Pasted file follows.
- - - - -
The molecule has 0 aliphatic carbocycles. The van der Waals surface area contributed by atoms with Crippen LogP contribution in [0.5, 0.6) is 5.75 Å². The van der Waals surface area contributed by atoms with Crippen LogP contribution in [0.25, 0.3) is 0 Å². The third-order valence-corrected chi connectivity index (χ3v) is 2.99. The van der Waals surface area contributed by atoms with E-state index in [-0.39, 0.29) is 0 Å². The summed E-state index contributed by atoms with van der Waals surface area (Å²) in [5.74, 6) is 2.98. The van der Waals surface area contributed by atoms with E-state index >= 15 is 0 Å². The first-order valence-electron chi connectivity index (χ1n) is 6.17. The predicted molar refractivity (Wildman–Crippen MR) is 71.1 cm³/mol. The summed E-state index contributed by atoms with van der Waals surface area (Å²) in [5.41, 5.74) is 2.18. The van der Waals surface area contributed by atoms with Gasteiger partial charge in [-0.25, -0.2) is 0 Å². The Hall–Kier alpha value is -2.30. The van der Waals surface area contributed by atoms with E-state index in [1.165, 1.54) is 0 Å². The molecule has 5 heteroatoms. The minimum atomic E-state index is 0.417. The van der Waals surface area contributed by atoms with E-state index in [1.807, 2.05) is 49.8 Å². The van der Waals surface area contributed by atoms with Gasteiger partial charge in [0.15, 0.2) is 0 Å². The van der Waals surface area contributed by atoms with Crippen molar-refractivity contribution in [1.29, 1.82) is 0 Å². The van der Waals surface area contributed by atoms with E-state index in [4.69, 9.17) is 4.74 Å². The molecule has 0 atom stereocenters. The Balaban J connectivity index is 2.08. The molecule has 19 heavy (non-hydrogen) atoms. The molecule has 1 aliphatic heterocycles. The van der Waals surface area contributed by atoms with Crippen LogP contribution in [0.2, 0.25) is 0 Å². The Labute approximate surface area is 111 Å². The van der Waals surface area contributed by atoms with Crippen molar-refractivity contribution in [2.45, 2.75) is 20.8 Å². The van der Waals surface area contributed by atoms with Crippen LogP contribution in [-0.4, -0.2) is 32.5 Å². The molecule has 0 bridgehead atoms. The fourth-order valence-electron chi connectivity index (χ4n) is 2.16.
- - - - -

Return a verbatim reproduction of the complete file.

The molecule has 0 aliphatic carbocycles. The van der Waals surface area contributed by atoms with Crippen LogP contribution in [0.5, 0.6) is 5.75 Å². The van der Waals surface area contributed by atoms with Crippen LogP contribution in [0.25, 0.3) is 0 Å². The third-order valence-corrected chi connectivity index (χ3v) is 2.99. The van der Waals surface area contributed by atoms with E-state index in [-0.39, 0.29) is 0 Å². The summed E-state index contributed by atoms with van der Waals surface area (Å²) in [5.74, 6) is 2.98. The van der Waals surface area contributed by atoms with E-state index >= 15 is 0 Å². The first-order valence-electron chi connectivity index (χ1n) is 6.17. The predicted molar refractivity (Wildman–Crippen MR) is 71.1 cm³/mol. The summed E-state index contributed by atoms with van der Waals surface area (Å²) in [5.41, 5.74) is 2.18. The van der Waals surface area contributed by atoms with Gasteiger partial charge in [-0.25, -0.2) is 0 Å². The Hall–Kier alpha value is -2.30. The van der Waals surface area contributed by atoms with E-state index in [1.165, 1.54) is 0 Å². The molecule has 5 heteroatoms. The minimum atomic E-state index is 0.417. The van der Waals surface area contributed by atoms with E-state index in [1.807, 2.05) is 49.8 Å². The van der Waals surface area contributed by atoms with Gasteiger partial charge in [0.15, 0.2) is 0 Å². The van der Waals surface area contributed by atoms with Crippen molar-refractivity contribution in [1.29, 1.82) is 0 Å². The van der Waals surface area contributed by atoms with E-state index in [4.69, 9.17) is 4.74 Å². The molecule has 0 atom stereocenters. The Balaban J connectivity index is 2.08. The molecule has 19 heavy (non-hydrogen) atoms. The molecule has 1 aliphatic heterocycles. The van der Waals surface area contributed by atoms with Crippen LogP contribution in [0.2, 0.25) is 0 Å². The Labute approximate surface area is 111 Å². The van der Waals surface area contributed by atoms with Crippen molar-refractivity contribution in [2.45, 2.75) is 20.8 Å². The van der Waals surface area contributed by atoms with Crippen LogP contribution in [-0.4, -0.2) is 32.5 Å². The molecule has 0 bridgehead atoms. The fourth-order valence-electron chi connectivity index (χ4n) is 2.16.